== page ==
Tagged: enforcement

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Research into enforcement of employment tribunal awards in England and Wales

The Ministry of Justice has just published its research into employment tribunal awards and whether they are being paid. They surveyed 1,002 successful claimants.

It makes interesting, if depressing, reading.

39% had been paid nothing. 8% had been paid something, but less than the amount awarded. Only 53% had been paid in full.

This is a grim statistic, but it is worth putting it in context. Of those who had not been paid, only 36% had gone to the county court. In other words, nearly two thirds of those who had not been paid had failed to take enforcement steps.

Enforcement is not a silver bullet. It can be frustrating and is not always successful. But, if you have got through the tribunal process successfully, you should not give up lightly. The hardest work is behind you.

‘How to start enforcing a tribunal award’ explains how to begin.

Ministry of Justice Research Series 9/09

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Half a loaf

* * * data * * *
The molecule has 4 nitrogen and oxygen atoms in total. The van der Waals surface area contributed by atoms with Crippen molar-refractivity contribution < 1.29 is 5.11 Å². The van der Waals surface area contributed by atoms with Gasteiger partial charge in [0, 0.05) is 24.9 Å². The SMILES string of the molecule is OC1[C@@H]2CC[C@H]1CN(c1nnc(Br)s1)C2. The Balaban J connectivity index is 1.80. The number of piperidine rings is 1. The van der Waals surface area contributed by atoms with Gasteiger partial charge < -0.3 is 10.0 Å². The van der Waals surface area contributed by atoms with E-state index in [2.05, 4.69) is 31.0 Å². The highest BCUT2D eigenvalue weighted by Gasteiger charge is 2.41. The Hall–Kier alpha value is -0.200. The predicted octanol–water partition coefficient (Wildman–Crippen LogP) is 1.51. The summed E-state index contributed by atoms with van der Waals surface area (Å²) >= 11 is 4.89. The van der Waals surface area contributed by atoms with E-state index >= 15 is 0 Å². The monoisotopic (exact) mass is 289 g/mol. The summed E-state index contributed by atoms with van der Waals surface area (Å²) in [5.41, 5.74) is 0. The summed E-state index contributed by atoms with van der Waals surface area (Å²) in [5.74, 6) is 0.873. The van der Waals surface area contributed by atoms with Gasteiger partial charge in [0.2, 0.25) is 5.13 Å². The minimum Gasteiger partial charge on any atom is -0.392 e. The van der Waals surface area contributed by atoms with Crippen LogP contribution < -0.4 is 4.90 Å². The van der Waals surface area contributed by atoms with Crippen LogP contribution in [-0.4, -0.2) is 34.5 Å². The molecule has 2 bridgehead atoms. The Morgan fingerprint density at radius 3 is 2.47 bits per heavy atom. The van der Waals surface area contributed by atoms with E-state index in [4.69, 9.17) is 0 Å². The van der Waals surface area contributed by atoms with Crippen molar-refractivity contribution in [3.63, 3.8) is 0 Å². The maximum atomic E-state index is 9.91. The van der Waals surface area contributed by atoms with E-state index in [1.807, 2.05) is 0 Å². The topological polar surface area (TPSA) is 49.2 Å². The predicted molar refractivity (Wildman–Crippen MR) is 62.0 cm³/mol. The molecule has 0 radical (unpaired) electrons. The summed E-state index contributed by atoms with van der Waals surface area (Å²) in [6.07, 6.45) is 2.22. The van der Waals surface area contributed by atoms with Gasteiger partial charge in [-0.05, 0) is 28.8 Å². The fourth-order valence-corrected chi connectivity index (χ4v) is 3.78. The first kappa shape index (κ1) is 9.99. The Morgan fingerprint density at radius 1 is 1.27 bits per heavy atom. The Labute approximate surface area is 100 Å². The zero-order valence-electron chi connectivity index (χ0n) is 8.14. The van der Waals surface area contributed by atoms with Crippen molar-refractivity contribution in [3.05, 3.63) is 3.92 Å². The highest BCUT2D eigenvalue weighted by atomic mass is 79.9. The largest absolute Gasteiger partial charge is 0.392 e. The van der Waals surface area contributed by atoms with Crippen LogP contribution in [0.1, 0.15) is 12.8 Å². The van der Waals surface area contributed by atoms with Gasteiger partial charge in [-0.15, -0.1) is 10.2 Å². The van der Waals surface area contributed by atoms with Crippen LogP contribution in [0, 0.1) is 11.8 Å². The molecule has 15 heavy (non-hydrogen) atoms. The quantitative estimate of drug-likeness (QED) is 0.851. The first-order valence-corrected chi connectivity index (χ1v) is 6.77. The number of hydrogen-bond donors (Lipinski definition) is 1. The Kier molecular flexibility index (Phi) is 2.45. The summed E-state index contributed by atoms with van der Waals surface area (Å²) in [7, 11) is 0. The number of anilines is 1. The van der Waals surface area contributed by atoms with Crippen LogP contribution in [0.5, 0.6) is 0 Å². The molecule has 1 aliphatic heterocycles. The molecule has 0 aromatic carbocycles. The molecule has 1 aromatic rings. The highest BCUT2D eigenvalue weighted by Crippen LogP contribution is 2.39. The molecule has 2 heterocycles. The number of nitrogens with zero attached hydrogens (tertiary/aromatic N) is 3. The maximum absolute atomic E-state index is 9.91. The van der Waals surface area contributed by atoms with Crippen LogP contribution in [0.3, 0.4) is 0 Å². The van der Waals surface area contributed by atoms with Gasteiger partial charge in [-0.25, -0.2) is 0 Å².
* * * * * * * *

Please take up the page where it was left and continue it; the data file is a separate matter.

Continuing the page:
Quite often after a settlement or tribunal award the respondent will send only part of the amount due.

Normally, although not always, they will offer some sort of excuse for this. These range from the really rather plausible through the quite possible to the downright unlikely. Depending on the quality of the excuse, you may want to consider starting to enforce the award.

But whatever else you do, pocket what is actually on the table. If it is a cheque, pay it in. If it is cash or a bank transfer there is no need to keep it separate to other money or avoid spending it.

People are often worried about this. They fear that, by paying in a cheque for half the amount, they may lose their entitlement to the other half. If the respondent is trying to sell them on payment by instalments they want to be sure that they are not seen as accepting that.

This is just not how things work. As a practical matter, it may be sensible to write a letter making your position clear, since it may prevent the respondent getting confused. But as a matter of law taking part of what you are owed does not change your entitlement to the rest of the money, or commit you to anything that the respondent is proposing.

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How to start enforcing a tribunal award